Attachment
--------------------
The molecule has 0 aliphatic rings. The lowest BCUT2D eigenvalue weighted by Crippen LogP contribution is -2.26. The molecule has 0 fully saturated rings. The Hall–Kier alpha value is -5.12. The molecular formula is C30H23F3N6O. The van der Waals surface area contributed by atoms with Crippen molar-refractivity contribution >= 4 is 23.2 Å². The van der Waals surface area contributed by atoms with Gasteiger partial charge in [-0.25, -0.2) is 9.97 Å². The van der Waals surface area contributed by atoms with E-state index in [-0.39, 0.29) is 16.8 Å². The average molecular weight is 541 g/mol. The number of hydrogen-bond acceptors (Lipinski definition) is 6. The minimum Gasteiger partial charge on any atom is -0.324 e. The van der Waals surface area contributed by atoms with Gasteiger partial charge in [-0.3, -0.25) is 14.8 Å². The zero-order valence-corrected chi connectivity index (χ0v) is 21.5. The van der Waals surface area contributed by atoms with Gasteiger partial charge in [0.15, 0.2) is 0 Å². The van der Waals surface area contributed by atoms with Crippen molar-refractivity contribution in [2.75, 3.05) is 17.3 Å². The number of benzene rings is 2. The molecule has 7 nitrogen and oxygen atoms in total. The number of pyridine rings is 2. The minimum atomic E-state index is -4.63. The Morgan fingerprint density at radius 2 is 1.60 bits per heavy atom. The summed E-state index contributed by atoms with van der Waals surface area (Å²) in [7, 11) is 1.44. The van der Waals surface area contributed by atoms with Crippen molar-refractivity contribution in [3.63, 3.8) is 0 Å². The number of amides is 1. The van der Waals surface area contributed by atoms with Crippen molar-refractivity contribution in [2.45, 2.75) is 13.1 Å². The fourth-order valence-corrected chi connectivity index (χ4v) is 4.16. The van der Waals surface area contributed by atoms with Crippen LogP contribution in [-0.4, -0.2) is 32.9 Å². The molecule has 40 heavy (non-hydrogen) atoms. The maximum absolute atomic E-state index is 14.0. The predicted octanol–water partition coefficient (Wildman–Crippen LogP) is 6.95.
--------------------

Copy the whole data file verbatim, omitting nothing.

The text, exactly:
The molecule has 0 aliphatic rings. The lowest BCUT2D eigenvalue weighted by Crippen LogP contribution is -2.26. The molecule has 0 fully saturated rings. The Hall–Kier alpha value is -5.12. The molecular formula is C30H23F3N6O. The van der Waals surface area contributed by atoms with Crippen molar-refractivity contribution >= 4 is 23.2 Å². The van der Waals surface area contributed by atoms with Gasteiger partial charge in [-0.25, -0.2) is 9.97 Å². The van der Waals surface area contributed by atoms with E-state index in [-0.39, 0.29) is 16.8 Å². The average molecular weight is 541 g/mol. The number of hydrogen-bond acceptors (Lipinski definition) is 6. The minimum Gasteiger partial charge on any atom is -0.324 e. The van der Waals surface area contributed by atoms with Gasteiger partial charge in [-0.3, -0.25) is 14.8 Å². The zero-order valence-corrected chi connectivity index (χ0v) is 21.5. The van der Waals surface area contributed by atoms with Gasteiger partial charge in [0.15, 0.2) is 0 Å². The van der Waals surface area contributed by atoms with Crippen molar-refractivity contribution in [2.75, 3.05) is 17.3 Å². The number of benzene rings is 2. The molecule has 7 nitrogen and oxygen atoms in total. The number of pyridine rings is 2. The minimum atomic E-state index is -4.63. The Morgan fingerprint density at radius 2 is 1.60 bits per heavy atom. The summed E-state index contributed by atoms with van der Waals surface area (Å²) in [7, 11) is 1.44. The van der Waals surface area contributed by atoms with Crippen molar-refractivity contribution in [3.63, 3.8) is 0 Å². The number of amides is 1. The van der Waals surface area contributed by atoms with Crippen molar-refractivity contribution in [2.45, 2.75) is 13.1 Å². The fourth-order valence-corrected chi connectivity index (χ4v) is 4.16. The van der Waals surface area contributed by atoms with Crippen LogP contribution in [-0.4, -0.2) is 32.9 Å². The molecule has 40 heavy (non-hydrogen) atoms. The maximum absolute atomic E-state index is 14.0. The predicted octanol–water partition coefficient (Wildman–Crippen LogP) is 6.95.